A pox on me for dropping off like that, but I’ve been a little busy. A certain homicidal cyclone has blasted my glass and zapped my synapses for the better part of five days. It roared ashore South of Cape Lookout - low, slow and overexposed. I was quite nearby at the time, passed out in a sand-infested bed on the fifth floor of the Atlantic Beach Sheraton. I sleep deeply. Thus I heard nothing when the tempest struck: the blithering wind, the airborne lumber, the off-kilter car alarms tripped by the passing killer. Can you blame me? I was two days into a bender of Gatorade, Granola and gear. That’s what it takes to create the flavor of these truly signature whirlwinds. Television News didn’t ordain the hurricane. It did, however, pay for The Reception - until the soaking wet storm reporter was as big a cliche as the best man giving drunken shout-outs over the banquet hall P.A.; But I’m getting ahead of myself. Let’s go back to the beginning.
We were almost to the coast when dirty weather set in. Sloppy raindrops came in at every angle, slathering our two vehicle convoy in pre-Irene precipitation. It only lasted for a few minutes, but it was enough to put reporter Sheeka Strickland, photojournalist Chris Weaver and yours truly in a storm chasing mood. Good thing, as that was our chosen mission. Actually, it was more like storm-waiting. With Hurricane Irene slowly barreling toward us, all we had to do was set up our TV trucks at the ocean’s edge and wait for conditions to get Biblical. Okay, so we needed to do more than wait. The desk expected a torrent of storm reports from the coast, starting with the very next newscast. That was just a few hours away, which is why Weave and I pulled over at the first shot-worthy thing we saw: the sunset. Tropical systems have a way of bringing out the best (and worst) in the horizon and we openly indulged in dusk before pushing on to the hotel.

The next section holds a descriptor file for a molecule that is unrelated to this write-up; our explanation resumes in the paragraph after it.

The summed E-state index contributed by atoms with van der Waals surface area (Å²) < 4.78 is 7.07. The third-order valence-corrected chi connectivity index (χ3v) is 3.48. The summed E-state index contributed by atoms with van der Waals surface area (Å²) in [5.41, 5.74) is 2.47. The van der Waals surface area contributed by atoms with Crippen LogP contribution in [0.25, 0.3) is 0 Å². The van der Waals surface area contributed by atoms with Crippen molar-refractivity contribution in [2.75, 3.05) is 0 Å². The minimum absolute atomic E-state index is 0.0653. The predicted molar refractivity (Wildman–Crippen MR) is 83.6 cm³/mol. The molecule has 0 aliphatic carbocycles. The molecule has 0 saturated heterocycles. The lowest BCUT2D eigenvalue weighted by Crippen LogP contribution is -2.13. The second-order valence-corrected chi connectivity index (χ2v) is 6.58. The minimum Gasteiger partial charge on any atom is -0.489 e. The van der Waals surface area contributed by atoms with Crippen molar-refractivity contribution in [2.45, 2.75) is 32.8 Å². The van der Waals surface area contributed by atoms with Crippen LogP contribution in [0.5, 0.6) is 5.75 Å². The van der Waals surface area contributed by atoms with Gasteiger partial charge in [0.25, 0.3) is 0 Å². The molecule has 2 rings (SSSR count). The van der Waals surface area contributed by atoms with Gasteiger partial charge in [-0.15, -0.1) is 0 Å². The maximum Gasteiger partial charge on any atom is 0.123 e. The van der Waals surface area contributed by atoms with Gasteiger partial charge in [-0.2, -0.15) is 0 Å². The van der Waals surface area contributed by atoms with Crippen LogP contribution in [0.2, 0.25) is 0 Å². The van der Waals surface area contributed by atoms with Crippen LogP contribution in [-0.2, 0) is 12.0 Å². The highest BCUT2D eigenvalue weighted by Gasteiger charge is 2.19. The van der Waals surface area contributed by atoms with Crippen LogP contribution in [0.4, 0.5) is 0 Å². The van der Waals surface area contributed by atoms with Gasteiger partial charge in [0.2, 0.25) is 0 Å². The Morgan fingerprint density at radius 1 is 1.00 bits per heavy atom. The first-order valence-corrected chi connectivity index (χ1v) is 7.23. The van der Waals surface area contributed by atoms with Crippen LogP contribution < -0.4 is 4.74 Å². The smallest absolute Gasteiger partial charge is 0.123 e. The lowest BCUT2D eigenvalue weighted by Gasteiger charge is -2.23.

The hotel: an aged Sheraton devoid of any tourists but far from empty. One look at the parking lot told us that. Satellite trucks littered the parking lot, the local ones wrapped in color-coordinated promises, the ones from the network bland and clandestine. Everywhere you looked, swarthy men and pretty women roamed from between vehicles, dragging cable, setting up cameras, shooting each other friendly birds. It’s the very milieu I came to bathe in, an ad-hoc gathering of journeymen and the occasional ingenue. Though I knew many of them, there wasn’t much time to socialize. There’d be plenty of that later. For now we had to establish our signal, plant Sheeka at ocean’s edge and send her image to a million plus living rooms. So we strung our fiber-optic cable from the truck to the battered pier that would serve as our stage. By ten o clock we were firmly ensconced and the first of our breathless reports began. By the time the first live shot was finished, we all felt a little better but our satisfaction was tempered by the fact that many, many more would follow beginning at five o clock the very next morning.
So we crawled up into our respective rooms and enjoyed the last bit of air-conditioning we’d feel in several days...